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A Gentleman’s Guide to Revenge

Is it better served hot, cold, or not at all?

Usually a trope reserved for telenovellas, thrillers and basically every Tarantino movie, revenge has recently made its way into national headlines. After being unceremoniously fired from her White House gig, former Celebrity Apprentice contestant Omarosa Manigault-Newman swiftly got her vengeance: “Former White House staffer Omarosa Manigault-Newman released another alleged secret recording — that she claims took place one day after her firing by Chief of Staff John Kelly — of a phone call with President Trump, who seems unaware of her departure from the administration,” reported Axios. The tape was just another instance of a former Trump aide flipping on their old boss, but still, it really pissed him off.

But who’s to say whether Manigault’s revenge against Trump gave her the sort of satisfaction we might expect? After all, she didn’t wait very long after getting fired to exact her revenge — she didn’t, as the old adage would have it, serve her dish fashionably chilled.

As for the rest of us, chances are we’ve all, at some point, fantasized about wreaking devastating vengeance on an enemy. But what makes revenge so compelling to begin with? Let’s find out.

First things first: Is revenge a dish best served cold?

According to Ashley Weaver, a writer of historical mystery novels that often include revenge, the answer is yes — in fiction, at least. “In mystery novels, especially, the characters need time to ruminate on the wrongs that have been done and formulate a plan for vengeance,” says Weaver. “Cold, calculated reprisal on the part of a character allows time for everything to align into its correct place in the narrative arc, creates a sense of tension and propels the story forward.” So while quick revenge may be satisfying in the short-term, a well-plotted revenge makes a far more interesting story.

And what might that revenge look like?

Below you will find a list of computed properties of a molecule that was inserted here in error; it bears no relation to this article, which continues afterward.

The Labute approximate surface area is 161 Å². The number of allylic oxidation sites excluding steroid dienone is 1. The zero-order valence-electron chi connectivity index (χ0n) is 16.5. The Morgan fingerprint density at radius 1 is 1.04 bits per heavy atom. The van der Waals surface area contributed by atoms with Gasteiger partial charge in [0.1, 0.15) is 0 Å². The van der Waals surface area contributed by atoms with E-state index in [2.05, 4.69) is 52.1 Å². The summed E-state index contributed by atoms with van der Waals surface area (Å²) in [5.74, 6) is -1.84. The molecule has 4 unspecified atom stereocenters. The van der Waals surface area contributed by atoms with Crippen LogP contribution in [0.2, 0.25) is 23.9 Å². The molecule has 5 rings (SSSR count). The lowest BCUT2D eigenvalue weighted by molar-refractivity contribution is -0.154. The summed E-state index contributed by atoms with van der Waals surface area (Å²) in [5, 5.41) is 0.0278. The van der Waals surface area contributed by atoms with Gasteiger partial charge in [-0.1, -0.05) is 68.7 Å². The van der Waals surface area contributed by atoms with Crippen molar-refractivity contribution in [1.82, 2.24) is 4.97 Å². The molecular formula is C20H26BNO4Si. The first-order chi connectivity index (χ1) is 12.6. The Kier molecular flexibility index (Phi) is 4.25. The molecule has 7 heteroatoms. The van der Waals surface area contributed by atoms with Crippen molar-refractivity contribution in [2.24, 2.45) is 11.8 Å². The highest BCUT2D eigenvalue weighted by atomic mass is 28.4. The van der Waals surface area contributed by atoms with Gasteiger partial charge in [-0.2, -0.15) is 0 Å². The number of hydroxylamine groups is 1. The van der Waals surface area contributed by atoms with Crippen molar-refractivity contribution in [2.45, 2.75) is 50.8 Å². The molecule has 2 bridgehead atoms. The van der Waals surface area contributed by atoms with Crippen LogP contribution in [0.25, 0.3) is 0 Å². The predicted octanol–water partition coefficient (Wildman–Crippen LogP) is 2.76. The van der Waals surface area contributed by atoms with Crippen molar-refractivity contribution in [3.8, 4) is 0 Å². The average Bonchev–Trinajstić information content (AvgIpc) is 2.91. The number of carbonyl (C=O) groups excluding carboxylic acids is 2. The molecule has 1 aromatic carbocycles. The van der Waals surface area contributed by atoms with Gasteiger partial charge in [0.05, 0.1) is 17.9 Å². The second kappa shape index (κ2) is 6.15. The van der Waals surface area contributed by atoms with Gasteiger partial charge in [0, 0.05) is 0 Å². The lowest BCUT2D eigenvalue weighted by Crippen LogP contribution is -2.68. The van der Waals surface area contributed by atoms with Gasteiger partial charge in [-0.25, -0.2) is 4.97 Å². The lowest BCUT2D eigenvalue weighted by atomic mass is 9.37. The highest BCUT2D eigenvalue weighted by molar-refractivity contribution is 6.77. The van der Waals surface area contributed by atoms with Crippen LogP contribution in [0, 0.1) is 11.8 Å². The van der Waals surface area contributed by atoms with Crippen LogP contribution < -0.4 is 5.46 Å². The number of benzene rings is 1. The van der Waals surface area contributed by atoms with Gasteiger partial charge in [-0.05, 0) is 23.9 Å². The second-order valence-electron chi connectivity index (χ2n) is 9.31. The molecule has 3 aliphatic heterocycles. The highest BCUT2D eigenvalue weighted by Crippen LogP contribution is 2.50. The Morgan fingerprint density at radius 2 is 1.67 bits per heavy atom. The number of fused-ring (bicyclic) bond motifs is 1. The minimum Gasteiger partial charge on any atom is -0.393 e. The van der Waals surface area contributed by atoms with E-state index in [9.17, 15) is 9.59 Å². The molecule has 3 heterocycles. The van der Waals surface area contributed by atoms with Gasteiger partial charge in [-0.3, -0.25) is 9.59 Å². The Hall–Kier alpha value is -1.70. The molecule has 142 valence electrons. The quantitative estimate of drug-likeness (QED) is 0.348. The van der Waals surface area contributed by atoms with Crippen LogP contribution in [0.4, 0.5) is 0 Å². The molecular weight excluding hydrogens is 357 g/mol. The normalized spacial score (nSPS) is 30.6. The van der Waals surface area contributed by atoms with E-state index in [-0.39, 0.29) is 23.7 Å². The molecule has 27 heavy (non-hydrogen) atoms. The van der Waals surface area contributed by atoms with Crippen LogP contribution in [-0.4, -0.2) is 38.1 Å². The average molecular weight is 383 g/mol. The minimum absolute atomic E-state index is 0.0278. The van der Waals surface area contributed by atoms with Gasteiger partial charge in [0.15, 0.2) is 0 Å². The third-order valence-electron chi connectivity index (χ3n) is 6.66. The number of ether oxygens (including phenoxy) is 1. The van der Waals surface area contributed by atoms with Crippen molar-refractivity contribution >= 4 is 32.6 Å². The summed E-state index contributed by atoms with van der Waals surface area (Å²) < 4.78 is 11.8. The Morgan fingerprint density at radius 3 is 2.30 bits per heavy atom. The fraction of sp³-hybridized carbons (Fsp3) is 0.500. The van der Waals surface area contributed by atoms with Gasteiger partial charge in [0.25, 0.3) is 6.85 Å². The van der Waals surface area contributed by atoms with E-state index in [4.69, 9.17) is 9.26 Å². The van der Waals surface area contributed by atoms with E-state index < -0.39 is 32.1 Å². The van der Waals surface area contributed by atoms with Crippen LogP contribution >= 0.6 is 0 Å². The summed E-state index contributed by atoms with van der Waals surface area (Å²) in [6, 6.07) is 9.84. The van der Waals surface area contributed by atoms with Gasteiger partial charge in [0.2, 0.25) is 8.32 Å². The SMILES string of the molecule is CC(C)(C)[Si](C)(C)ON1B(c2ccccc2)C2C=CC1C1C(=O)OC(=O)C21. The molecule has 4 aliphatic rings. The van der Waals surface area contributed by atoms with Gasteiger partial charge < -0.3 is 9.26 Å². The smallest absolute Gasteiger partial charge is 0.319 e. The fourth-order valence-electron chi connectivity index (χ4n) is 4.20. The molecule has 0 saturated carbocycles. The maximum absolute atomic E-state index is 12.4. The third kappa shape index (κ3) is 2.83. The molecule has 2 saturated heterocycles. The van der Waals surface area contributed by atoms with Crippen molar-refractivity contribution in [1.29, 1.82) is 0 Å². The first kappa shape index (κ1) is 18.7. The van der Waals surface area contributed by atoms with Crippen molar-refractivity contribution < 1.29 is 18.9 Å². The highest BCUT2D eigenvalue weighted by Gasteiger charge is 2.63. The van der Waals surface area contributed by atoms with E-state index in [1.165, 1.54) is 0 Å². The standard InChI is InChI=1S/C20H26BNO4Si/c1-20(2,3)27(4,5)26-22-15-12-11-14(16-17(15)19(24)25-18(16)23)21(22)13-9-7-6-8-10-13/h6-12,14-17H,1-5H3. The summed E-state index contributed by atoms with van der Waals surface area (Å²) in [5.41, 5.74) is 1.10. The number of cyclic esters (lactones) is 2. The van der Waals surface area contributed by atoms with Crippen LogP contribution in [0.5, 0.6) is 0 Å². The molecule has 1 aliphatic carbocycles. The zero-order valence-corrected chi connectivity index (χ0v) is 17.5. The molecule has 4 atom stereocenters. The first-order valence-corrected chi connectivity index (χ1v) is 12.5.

“Readers enjoy a punishment that fits the crime,” says Weaver. “When a character is especially evil or commits a heinous deed, there’s a sense of satisfaction when they receive their just desserts. Readers expect that the level of revenge will be equal to — or, in some cases, greater than — the initial wrongdoing to restore a sense of balance to the story.”

Additionally, Weaver suggests that revenge can be especially rewarding if there’s a hint of irony in the revenge. “If a character’s evil actions or the crime they perpetrated against someone else can somehow be turned against them and become instrumental in bringing about their own downfall later in the novel, the revenge is that much sweeter,” she says.

What is it about vengeance that makes it such a compelling idea for so many people, anyway?

“People enjoy the idea of revenge, especially in books and movies, because it often has undertones of delayed justice,” says Weaver. “For example, a character like Edmond Dantes in The Count of Monte Cristo, who brings down his enemies one by one, gives readers the satisfaction of seeing how people who have escaped more traditional forms of justice are still held accountable for their actions.”

In a far more extreme example, writing for the New Yorker, Jared Diamond argues that vengeance is among the strongest human emotions. “It ranks with love, anger, grief, and fear, about which we talk incessantly,” writes Diamond. “Modern state societies permit and encourage us to express our love, anger, grief and fear, but not our thirst for vengeance. We grow up being taught that such feelings are primitive, something to be ashamed of and to transcend.”

But what about when people take that revenge too far?

Sadly, this happens far too frequently. Take, for instance, “revenge porn,” of which, predictably, the majority of victims (nearly 90 percent) are women. As per Cyber Civil Rights: